- First Online:
- Cite this article as:
- Curran, M.P., Scott, L.J. & Perry, C.M. Drugs (2004) 64: 523. doi:10.2165/00003495-200464050-00008
Cetirizine is a selective, second-generation histamine H1 receptor antagonist, with a rapid onset, a long duration of activity and low potential for interaction with drugs metabolised by the hepatic cytochrome P450 system. Cetirizine was generally more effective than other H1 receptor antagonists at inhibiting histamine-induced wheal and flare responses.
Cetirizine is an effective and well tolerated agent for the treatment of symptoms of seasonal allergic rhinitis (SAR), perennial allergic rhinitis (PAR) and chronic idiopathic urticaria (CIU) in adult, adolescent and paediatric patients. In adults with these allergic disorders, cetirizine was as effective as conventional dosages of ebastine (SAR, PAR, CIU), fexofenadine (SAR), loratadine (SAR, CIU) or mizolastine (SAR). This agent was significantly more effective, and with a more rapid onset of action, than loratadine in 2-day studies in environmental exposure units (SAR). In paediatric patients, cetirizine was as at least as effective as chlorphenamine (chlorpheniramine) [SAR], loratadine (SAR, PAR) and oxatomide (CIU) in the short term, and more effective than oxatomide and ketotifen (PAR) in the long term.
Cetirizine was effective in reducing symptoms of allergic asthma in adults and reduced the relative risk of developing asthma in infants with atopic dermatitis sensitised to grass pollen or house dust mite allergens. It had a corticosteroid-sparing effect in infants with severe atopic dermatitis and was effective in ameliorating reactions to mosquito bites in adults.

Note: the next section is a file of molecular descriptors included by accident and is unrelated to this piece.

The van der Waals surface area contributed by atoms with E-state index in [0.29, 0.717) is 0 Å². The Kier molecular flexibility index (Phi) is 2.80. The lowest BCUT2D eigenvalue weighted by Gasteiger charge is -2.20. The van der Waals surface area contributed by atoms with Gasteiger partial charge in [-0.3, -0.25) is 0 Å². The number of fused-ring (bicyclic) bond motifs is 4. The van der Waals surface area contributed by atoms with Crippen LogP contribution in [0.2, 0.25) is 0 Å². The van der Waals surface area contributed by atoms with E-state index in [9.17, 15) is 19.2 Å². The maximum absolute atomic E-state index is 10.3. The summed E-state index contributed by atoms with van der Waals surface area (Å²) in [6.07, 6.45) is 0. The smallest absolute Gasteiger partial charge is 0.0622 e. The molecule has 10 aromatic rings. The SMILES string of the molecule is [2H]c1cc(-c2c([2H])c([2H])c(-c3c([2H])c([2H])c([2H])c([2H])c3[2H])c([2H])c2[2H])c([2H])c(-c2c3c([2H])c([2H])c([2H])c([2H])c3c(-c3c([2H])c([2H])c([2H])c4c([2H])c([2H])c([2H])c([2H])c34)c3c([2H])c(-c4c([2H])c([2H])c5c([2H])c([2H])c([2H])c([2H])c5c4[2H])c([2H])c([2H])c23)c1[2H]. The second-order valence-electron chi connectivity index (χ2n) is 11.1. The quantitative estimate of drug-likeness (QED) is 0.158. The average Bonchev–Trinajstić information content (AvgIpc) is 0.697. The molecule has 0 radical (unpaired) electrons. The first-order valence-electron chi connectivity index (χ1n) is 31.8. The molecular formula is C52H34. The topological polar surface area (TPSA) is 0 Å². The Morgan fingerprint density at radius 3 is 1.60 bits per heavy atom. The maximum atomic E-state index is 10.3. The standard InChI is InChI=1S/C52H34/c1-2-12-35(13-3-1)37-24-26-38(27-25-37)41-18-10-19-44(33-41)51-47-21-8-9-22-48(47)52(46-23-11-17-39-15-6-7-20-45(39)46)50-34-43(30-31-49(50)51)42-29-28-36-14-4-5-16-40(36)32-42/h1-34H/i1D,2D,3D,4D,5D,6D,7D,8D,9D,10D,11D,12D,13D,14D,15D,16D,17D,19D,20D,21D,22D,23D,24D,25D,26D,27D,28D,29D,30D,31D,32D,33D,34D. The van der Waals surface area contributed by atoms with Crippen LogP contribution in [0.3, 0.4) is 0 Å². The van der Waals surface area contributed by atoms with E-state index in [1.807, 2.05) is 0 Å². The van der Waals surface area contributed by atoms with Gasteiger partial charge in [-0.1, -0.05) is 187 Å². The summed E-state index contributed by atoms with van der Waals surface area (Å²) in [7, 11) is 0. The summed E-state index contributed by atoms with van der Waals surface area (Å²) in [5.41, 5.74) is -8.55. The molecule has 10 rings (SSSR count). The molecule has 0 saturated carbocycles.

Cetirizine was well tolerated in adults, adolescents and paediatric patients with allergic disorders. In adult, adolescent and paediatric patients aged 2–11 years, the incidence of somnolence with cetirizine was dose related and was generally similar to that with other second-generation H1 receptor antagonists. Although, its sedative effect was greater than that of fexofenadine in some clinical trials and that of loratadine or fexofenadine in a postmarketing surveillance study. In infants aged 6–24 months, the tolerability profile of cetirizine was similar to that of placebo. Cetirizine did not have any adverse effects on cognitive function in adults, or cognitive function, behaviour or achievement of psychomotor milestones in paediatric patients. Cetirizine was not associated with cardiotoxicity.